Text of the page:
Shining a spotlight on celebrities and athletes who love to travel. Created and developed by Stacy Steponate Greenberg.

In any industry there are certain accolades that carry more weight than any others, honors that just matter more. In the case of Chef Ludo Lefebvre, those are “Culinary Master” and “World’s 50 Greatest Chefs”. Chef Ludo made a name for himself training under various legends in his native France. From there he conquered the Los Angeles food scene with his exquisite and inventive cooking at Trois Mec, Petit Trois and Trois Familia. Chef Ludo also hosts his own digital series, writes cookbooks and in his latest endeavor has been named a Culinary Master with the Lexus Culinary Masters group, where he acts as an ambassador and partners with the Lexus brand on various initiatives in the areas of food and wine. The Overhead Compartment was fortunate to take a spin with Chef Ludo and learn about his exciting opportunity with Lexus and gather a few cooking tips.

The Overhead Compartment with Chef Ludo starts now….

Chef Ludo Lefebvre

OC: What’s the most important thing you’ve learned from being welcomed into the Lexus Culinary Masters group that includes so many legendary chefs?

LL: This is a new relationship for me, but what is immediately apparent is that EVERYTHING Lexus does is of the highest quality. It is truly an honor to join such a highly respected group of chefs.

OC: What is one thing all these chefs from different backgrounds and different specialties have in common?

LL: I think I would say the love and passion for their art. Regardless of the type of food or type of restaurant, all of the chefs that are part of the Lexus Culinary Masters team strive for perfection on the plate.

OC: You have an at-home web based cooking series “Ludo à la Maison” that demonstrates various recipes from your time in France and professional kitchens. What is the single most important lesson a person should learn to become a better cook?

LL: Slow down and take the time to be prepared before you start to cook. In France it is called mise en place, which means, “everything in its place”. Your cooking experience will be so much better if you get all of your ingredients ready before you start. Pick your pots and pans, plan the cook time, etc… also, clean as you go. Nothing worse than finishing a meal and having tons of dirty dishes to clean.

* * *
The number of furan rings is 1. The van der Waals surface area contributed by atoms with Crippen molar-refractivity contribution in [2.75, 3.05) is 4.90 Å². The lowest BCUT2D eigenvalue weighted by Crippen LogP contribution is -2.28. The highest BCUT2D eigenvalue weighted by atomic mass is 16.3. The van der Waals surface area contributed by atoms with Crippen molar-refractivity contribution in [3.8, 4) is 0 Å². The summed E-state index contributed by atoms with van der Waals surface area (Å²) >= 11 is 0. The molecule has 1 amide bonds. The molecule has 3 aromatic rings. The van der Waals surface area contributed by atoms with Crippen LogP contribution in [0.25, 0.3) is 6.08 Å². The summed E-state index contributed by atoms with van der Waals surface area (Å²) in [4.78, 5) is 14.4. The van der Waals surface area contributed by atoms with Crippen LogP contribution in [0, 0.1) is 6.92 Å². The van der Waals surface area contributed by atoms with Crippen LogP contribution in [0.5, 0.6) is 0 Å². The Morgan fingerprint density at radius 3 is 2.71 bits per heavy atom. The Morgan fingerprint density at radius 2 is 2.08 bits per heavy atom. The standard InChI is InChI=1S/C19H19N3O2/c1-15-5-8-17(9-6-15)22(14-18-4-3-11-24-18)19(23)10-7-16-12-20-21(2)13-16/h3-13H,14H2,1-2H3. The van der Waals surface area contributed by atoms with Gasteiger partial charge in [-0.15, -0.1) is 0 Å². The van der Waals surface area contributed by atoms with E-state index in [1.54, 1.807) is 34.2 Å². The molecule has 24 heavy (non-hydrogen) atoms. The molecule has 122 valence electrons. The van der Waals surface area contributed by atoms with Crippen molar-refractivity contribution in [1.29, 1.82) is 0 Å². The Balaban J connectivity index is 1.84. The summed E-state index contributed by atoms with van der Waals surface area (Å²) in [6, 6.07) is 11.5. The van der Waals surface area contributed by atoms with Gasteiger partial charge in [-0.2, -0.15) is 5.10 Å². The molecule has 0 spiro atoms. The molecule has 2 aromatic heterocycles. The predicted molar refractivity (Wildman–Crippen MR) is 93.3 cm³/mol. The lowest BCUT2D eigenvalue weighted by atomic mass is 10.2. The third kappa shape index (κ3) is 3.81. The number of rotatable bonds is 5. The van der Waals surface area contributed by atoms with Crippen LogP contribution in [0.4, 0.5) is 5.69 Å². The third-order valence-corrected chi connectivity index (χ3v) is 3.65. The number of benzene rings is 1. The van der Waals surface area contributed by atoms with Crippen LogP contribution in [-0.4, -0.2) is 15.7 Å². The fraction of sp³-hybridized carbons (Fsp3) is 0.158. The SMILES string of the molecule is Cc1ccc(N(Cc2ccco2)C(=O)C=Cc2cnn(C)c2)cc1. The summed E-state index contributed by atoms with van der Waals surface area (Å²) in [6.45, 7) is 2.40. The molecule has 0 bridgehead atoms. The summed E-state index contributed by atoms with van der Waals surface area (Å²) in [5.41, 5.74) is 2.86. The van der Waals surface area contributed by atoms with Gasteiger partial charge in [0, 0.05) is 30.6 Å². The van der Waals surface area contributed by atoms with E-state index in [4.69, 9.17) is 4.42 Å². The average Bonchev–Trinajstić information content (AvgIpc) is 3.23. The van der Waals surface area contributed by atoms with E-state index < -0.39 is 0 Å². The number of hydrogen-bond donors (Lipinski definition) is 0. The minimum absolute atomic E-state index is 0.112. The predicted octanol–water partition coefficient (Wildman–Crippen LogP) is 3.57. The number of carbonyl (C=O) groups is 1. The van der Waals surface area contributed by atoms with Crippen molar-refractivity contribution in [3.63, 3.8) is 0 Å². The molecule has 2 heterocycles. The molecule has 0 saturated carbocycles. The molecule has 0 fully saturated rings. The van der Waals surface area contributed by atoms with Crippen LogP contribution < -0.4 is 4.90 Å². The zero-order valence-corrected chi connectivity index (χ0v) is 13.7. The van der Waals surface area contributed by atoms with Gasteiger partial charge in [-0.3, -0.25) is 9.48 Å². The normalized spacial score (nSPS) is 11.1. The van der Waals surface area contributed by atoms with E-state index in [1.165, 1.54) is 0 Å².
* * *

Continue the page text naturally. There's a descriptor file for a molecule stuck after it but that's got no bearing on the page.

OC: You’re described as America’s French Chef, what does that description mean to you?

LL: I often have to think if I am American or if I am French. After 22 years in America, I sometimes forget my French, but then realize I don’t know the English word.  I became an American citizen more than 10 years ago and I am very proud of that fact, but in my heart I will always be French. You can’t take the Frenchman out of an American, even after 22 years.

OC: Wine is such an important part of French cuisine, what role does wine play in a meal you plan?

LL: Wine is there is to elevate a meal. Pairings should compliment and enhance the experience. Traditionally French meals were always paired with wine. I could never have imagined pairing a meal with a cocktail, but now I like to work with our sommelier and change things up a bit and add cocktails, beers and teas to our pairing. I am really proud of the fully non-alcoholic pairing we have created at Trois Mec. The dining experience shouldn’t be any less amazing because a guest does not drink alcohol.